You’re almost there;
You searched for freelance writing jobs, found a great ad and you’re ready to send that pitch.
Suddenly, you can’t. The thoughts of not being perfect, of not having a journalism degree and feeling like an imposter floods over you.
There’s no way your pitch will get a response and there’s no way that company will hire you for their content. Now, you’re not sure if you’re cut out for all of this.
Having anxiety over sending out that first pitch is real. For a lot of writers, the online business marketing world is new. Selling yourself is foreign.
So, how do you make that first step easier? Here are four ways you can overcome anxiety if you are sending out your first pitch!
1. Honor the First Pitch
Congratulations! You spent hours creating samples and searching for a freelance writing job and now you are ready to draft up that pitch.
Instead of hyperventilating, give yourself a high-five! Cross that off your to-do list and count that as a success. Sending it shouldn’t be the biggest thing to remember; remember the journey of getting to that point in your business.
2. It’s Not Personal
Look, writing is a creative process and it’s personal. You pour your thoughts, passion, time into your writing and fear comes to play. You worry that all that effort and love you put into your writing isn’t seen that way from a potential client.
You fear that they take one look at your writing and will say to you that you can never be a freelance writer ever again!
Of course, this will never happen. Most likely, you’ll never hear from a prospect, but the fear is there.
Just know that your pitch is not personal. This is a business and prospects are getting pitched to daily. As a freelance writer, you may not write on topics you enjoy.
But, you get paid and that’s all that counts if you want to make a living as a freelance writer. Within this business, you can get paid right away, every week and consistently.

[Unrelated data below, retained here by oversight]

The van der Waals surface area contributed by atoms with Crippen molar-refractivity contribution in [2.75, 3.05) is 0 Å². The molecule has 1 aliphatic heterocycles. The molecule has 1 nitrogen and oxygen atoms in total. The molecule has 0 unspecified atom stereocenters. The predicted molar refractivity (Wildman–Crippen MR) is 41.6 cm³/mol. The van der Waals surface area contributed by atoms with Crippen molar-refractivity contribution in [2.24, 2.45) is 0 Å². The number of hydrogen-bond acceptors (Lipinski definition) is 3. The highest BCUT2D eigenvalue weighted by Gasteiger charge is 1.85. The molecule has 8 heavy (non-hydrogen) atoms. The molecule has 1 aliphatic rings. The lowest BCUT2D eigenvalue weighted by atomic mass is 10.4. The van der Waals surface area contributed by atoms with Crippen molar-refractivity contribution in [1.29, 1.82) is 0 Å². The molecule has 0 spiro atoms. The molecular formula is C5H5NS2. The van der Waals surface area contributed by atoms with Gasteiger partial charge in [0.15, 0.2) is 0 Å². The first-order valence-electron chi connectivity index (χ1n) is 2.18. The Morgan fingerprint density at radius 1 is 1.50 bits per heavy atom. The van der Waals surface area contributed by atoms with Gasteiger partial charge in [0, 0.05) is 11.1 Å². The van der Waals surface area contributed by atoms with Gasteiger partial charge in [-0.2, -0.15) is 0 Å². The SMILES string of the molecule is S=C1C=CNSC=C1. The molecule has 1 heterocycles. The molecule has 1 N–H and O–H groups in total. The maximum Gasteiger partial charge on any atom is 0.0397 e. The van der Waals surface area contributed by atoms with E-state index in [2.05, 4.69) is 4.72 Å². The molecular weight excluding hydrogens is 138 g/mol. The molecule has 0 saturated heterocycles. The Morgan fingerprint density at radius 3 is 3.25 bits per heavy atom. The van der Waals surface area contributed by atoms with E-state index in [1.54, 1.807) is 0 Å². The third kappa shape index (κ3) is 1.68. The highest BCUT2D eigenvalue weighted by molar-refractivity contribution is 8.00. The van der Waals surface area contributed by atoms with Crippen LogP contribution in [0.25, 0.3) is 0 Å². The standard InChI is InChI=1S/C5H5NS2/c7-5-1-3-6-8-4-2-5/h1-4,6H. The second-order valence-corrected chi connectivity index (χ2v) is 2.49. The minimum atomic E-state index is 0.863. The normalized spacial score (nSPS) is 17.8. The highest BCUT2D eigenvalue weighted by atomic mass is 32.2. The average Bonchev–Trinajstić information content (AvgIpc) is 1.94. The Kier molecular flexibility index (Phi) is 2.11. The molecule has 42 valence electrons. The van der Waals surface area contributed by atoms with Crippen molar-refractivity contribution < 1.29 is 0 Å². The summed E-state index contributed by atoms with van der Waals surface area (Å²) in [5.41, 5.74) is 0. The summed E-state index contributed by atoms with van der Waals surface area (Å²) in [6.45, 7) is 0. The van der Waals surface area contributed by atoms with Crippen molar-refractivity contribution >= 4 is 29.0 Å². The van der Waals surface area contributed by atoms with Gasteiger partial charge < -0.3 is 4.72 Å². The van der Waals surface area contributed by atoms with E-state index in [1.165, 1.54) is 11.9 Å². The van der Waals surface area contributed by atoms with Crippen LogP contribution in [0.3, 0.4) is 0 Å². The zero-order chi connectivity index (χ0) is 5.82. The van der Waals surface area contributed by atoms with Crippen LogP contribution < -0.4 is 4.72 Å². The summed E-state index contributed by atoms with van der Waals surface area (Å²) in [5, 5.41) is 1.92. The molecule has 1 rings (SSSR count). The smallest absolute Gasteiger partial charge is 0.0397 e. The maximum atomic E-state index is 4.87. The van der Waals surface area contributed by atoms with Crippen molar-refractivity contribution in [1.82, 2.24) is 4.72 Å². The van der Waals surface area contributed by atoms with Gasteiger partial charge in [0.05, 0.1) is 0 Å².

As a fiction author, it’s not that consistent, right? Even as a magazine writer, it might be months (or years) before you get paid for an article you wrote months or years before.
So, remember that your writing isn’t personal. The pitch you send isn’t personal (but it is personalized!).
3. Build a Metric Around Pitching
Do you know the #1 thing I tell brand new freelance writers? If you want to get paid to write, make it your job to find your first freelance writing client.
As the saying goes, if you don’t have a job, it’s your job to find a job.
To make it easier for you, start building a metric around pitching. In reality, pitching is a numbers game. The more your pitch, the greater chances you have at landing your first gig.
Give yourself goals or metrics to hit every day as a way to take action and not really think about what you are doing.
I like to tell new writers to pitch 10 times a day for 2 weeks. That’s the metric you hit every day for 14 days. Whether you cold pitch, warm pitch, use job boards or not, your metric is pitching 10 times a day.
So, instead of wallowing on that ONE pitch, just get a template ready, personalize it and send it off. Boom. You’re done. Move on.
4. Always Be Hustling
This is what happens to new writers:
You scour the net for a potential freelance writing job and then spend hours drafting your pitch. After two days of analyzing, editing and changing your pitch, you finally send it.
But, wait! You just wasted two days on one pitch. By then you should have pitched 20 times! So, don’t dive into one potential job. You should always be hustling and looking for more jobs to pitch to.
I’m sure you’re thinking, but what if I land all those gigs I apply to? The likelihood of that happening isn’t very high (even for professional writers!), but if it does, now you have the power and position to set your rate and pick the jobs you want!
If you need to get clients, then you need to set your week as a hustler! Write down all the marketing things you need to do in a week so that you can land gig after gig.
Don’t Let Yourself Be In The Way of Your Success
We are always our worst enemy, right? And it’s no different when you want to pursue freelance writing. You will always find doubt in your abilities.
But you know what? That doubt goes away or at least quiets for a long time. I’m in a position now to pick and choose my writing clients. I pick my rate and sometimes my deadlines too! I have no doubt in my ability to deliver top-notch content for my clients.
You will get to that point. With hard work and networking, you will achieve success as a freelance writer.
Over to you – what’s the one thing holding you back from sending that pitch?